What’s new in tech
National security threat
The U.S. government has ordered a Chinese firm to sell the gay-dating app Grindr on national security grounds, said David Sanger in The New York Times. “It appears to be the first case in which the United States has asserted that foreign control of a social media app could have national security implications.” Grindr, based in West Hollywood, Calif., and with more than 27 million users, sold its majority stake to a Chinese company, Beijing Kunlun Tech Co. Ltd., in 2016. While the U.S. didn’t try to block the acquisition, it has become increasingly concerned “about China’s ability to gain access to critical American technology.” Grindr owns potentially sensitive user data and has already drawn backlash for “sharing users’ HIV status, sexual tastes, and other intimate personal details.”
Verizon is now offering free filtering of spam calls, said Chris Welch in TheVerge.com. The system, which uses a federal authentication standard called STIR/SHAKEN,“verifies that a call is actually coming from the number it’s posing as.” Many spammers will spoof your local area code or exchange. The system can automatically block unwanted calls and report the number. It falls into line with a mandate established by the Federal Communications Commission, which has “warned all major U.S. carriers” that it will take action if they don’t make an effort to stem the deluge of robocalls, which numbered 26.3 billion in 2018. Competitor T-Mobile has put a similar system in place, but only for some phone models. Almost half of all mobile call volume is now estimated to be spam marketing.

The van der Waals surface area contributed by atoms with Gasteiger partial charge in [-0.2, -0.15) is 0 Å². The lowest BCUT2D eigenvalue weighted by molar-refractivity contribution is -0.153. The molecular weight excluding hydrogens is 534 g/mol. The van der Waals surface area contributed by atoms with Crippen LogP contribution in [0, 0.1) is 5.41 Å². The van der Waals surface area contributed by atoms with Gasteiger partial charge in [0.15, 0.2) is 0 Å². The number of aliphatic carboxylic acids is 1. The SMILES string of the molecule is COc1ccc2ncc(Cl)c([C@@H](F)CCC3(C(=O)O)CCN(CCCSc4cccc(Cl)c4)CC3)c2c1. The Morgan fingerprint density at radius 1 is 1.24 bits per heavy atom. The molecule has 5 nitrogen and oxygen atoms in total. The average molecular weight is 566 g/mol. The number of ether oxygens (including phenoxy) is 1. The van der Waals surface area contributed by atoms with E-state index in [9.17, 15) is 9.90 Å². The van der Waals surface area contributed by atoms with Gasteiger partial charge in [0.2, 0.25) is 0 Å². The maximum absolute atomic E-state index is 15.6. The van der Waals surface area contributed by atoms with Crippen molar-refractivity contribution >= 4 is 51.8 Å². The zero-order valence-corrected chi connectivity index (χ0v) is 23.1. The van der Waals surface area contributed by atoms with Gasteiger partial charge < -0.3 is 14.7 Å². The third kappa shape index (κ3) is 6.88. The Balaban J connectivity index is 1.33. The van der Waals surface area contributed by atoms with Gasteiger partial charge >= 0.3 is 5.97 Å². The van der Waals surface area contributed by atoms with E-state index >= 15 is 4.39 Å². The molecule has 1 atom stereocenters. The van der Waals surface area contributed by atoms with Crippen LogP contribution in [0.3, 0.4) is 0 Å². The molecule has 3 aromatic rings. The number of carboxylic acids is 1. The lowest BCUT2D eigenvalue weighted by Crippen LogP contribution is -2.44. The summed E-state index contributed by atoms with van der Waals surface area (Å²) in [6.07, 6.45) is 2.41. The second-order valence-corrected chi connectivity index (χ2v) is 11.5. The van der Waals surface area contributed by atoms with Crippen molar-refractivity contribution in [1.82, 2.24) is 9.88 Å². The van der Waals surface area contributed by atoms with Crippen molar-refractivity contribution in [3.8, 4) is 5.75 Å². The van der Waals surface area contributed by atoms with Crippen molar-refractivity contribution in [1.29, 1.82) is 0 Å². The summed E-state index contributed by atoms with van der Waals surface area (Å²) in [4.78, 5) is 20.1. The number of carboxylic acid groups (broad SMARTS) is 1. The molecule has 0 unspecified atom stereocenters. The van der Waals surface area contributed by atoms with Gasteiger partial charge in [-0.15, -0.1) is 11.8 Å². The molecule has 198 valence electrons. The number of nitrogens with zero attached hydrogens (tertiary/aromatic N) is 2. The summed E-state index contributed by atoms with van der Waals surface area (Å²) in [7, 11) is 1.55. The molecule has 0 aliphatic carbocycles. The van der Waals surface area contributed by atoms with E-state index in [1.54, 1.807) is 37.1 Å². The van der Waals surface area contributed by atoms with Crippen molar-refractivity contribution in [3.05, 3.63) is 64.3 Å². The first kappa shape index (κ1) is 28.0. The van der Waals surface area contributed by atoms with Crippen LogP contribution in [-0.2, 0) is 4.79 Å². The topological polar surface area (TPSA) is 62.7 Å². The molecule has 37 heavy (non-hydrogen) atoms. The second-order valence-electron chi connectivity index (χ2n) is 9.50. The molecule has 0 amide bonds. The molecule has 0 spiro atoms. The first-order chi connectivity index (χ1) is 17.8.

Facebook charged over ads
Facebook was charged by the Department of Housing and Urban Development with violating fair-housing laws, said John McKinnon and Jeff Horowitz in The Wall Street Journal. HUD “accuses the social media giant of unlawfully discriminating based on race, national origin, religion, and more.” The department charged that Facebook allowed real estate companies to draw a virtual red line around majority-minority ZIP codes and let advertisers target potential buyers based on interests, such as “the Bible,” that correspond to protected categories. Facebook said “it had taken steps to prevent advertising discrimination.” Recently, Facebook removed “age, gender, and ZIP code targeting for housing, employment, and credit-related advertisements” after reaching a $5 million settlement with advocacy groups.